Obert will teach an introductory course this fall on understanding American politics. How can alumni deepen their own understanding this election season? Here, he recommends four sources.
The Wire (TV Series):
The whole series (but especially season 4) is, to my mind, the best fictionalized representation of local politics in U.S. history. In particular, the ways in which various constituencies (the city police force, organized criminal gangs, real estate development agencies, school administrators) in urban Baltimore in the early 2000s shape and mimic each other while forcing often uncomfortable and seemingly irrational outcomes make for both a fascinating narrative and a trenchant analysis of organizational decision-making.
The Monkey Cage (Blog):
This group blog—administered by eminent political scientists and hosted at The Washington Post—is a great place to keep up to date on cutting-edge research written with a general audience in mind.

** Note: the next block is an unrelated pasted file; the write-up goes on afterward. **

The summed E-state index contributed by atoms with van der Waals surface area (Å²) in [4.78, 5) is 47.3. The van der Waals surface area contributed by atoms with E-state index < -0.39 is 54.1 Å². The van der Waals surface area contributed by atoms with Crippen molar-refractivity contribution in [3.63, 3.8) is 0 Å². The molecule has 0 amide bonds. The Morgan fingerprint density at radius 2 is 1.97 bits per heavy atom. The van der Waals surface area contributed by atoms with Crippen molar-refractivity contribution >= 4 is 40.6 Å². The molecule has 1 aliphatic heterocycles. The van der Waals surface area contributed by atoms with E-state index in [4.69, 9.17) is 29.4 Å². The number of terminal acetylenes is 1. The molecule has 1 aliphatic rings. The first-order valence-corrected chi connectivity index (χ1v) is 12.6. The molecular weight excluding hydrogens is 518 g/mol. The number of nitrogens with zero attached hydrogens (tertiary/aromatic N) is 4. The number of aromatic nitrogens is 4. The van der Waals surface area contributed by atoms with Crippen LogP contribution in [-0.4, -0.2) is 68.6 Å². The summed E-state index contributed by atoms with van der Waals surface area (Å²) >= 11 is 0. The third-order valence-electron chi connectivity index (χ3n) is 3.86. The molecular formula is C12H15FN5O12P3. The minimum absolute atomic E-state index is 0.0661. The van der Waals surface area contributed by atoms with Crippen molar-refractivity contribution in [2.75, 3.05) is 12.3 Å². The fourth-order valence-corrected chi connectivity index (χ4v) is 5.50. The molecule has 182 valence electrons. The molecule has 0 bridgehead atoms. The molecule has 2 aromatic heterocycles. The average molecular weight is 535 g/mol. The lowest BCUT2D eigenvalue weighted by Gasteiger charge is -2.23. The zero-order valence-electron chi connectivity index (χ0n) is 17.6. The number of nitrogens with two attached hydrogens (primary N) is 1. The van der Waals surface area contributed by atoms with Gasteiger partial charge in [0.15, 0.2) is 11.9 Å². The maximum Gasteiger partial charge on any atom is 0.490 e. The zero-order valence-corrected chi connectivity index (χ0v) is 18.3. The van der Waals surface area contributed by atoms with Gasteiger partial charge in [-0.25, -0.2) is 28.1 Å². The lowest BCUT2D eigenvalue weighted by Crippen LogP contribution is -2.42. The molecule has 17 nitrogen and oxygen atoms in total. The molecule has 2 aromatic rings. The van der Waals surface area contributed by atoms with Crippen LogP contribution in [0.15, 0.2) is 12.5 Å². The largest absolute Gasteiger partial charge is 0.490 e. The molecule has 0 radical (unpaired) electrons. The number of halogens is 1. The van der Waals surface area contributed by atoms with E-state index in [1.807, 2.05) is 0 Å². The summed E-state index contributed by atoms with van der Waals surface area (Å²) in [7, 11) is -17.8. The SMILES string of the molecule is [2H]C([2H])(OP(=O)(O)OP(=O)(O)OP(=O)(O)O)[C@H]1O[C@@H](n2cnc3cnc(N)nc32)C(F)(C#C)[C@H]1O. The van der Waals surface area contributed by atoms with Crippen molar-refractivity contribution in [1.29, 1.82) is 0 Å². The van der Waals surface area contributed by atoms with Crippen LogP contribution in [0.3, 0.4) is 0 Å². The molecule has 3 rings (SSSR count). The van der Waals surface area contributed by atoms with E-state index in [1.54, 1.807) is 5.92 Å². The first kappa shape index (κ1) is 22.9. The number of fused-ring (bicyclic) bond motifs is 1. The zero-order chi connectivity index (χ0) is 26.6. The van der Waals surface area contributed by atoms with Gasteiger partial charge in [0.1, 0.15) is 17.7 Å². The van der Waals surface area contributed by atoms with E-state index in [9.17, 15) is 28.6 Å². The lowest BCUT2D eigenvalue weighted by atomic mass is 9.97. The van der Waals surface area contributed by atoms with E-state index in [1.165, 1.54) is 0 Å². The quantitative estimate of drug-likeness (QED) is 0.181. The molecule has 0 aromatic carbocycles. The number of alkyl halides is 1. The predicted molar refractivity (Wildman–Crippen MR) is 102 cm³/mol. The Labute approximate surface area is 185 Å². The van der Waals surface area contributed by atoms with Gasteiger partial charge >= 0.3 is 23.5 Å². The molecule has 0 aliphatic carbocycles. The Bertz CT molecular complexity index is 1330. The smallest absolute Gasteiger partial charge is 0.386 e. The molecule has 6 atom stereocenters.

Southern Politics in State and Nation (by V.O. Key, 1949):
If you read only one book on U.S. politics, let it be this one. It tackles questions of federalism, party realignment, voting behavior and about every other theoretical and empirical question in American politics research with creativity and clarity. A bona fide classic.
American politics means American history, and nobody does a better job of exploring and explaining the nuances of this history than the crew at Backstory. Try episodes on Supreme Court politics (“Above the Fray?”) or the long history of terrorism (“Fear Tactics”).